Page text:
DNA immunization against respiratory syncytial virus (RSV) in infant rhesus monkeys

Kerrie Vaughan, Gary H. Rhodes, Laurel J Gershwin

Research output: Contribution to journalArticlepeer-review

35 Scopus citations


A DNA vaccine was tested in infant Rhesus macaques to evaluate its safety, immunogenicity and protective efficacy. Monkeys were vaccinated and challenged with a clinical isolate of human RSV. Vaccinated animals developed humoral and cellular responses following inoculation with plasmid DNA encoding the fusion (F) and nucleoprotein (N), from closely related bovine RSV. Vaccinated monkeys had decreased RSV in their lungs post-infection, and there was a qualitative difference in histopathology observed between vaccinated and unvaccinated animals. The combined result of safety and immunogenicity in a neonatal primate model is encouraging, suggesting the feasibility of DNA vaccines against RSV in infants.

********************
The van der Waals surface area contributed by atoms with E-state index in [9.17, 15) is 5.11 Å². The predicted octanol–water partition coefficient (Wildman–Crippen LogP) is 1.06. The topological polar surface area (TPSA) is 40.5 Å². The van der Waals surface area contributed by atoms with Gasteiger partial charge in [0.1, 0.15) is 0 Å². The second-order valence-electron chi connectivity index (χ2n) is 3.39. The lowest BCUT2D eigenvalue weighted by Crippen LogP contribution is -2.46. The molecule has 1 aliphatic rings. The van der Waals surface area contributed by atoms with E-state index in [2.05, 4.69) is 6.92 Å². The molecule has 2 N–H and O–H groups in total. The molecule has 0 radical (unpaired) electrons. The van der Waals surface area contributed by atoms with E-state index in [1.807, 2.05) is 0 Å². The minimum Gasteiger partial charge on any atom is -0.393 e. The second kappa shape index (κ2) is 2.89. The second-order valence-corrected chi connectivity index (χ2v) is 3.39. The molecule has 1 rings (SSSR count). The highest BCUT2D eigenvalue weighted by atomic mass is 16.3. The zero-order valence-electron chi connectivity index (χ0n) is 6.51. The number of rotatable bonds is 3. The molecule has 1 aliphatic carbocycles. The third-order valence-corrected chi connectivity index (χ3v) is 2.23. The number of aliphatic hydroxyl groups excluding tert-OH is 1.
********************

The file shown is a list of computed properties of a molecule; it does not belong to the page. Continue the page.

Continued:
Original languageEnglish (US)
Pages (from-to)2928-2942
Number of pages15
Issue number22
StatePublished - Apr 22 2005


  • DNA immunization
  • Rhesus monkeys
  • RSV

ASJC Scopus subject areas

  • Immunology
  • Microbiology
  • Virology
  • Infectious Diseases
  • Public Health, Environmental and Occupational Health
  • veterinary(all)


Dive into the research topics of 'DNA immunization against respiratory syncytial virus (RSV) in infant rhesus monkeys'. Together they form a unique fingerprint.

Cite this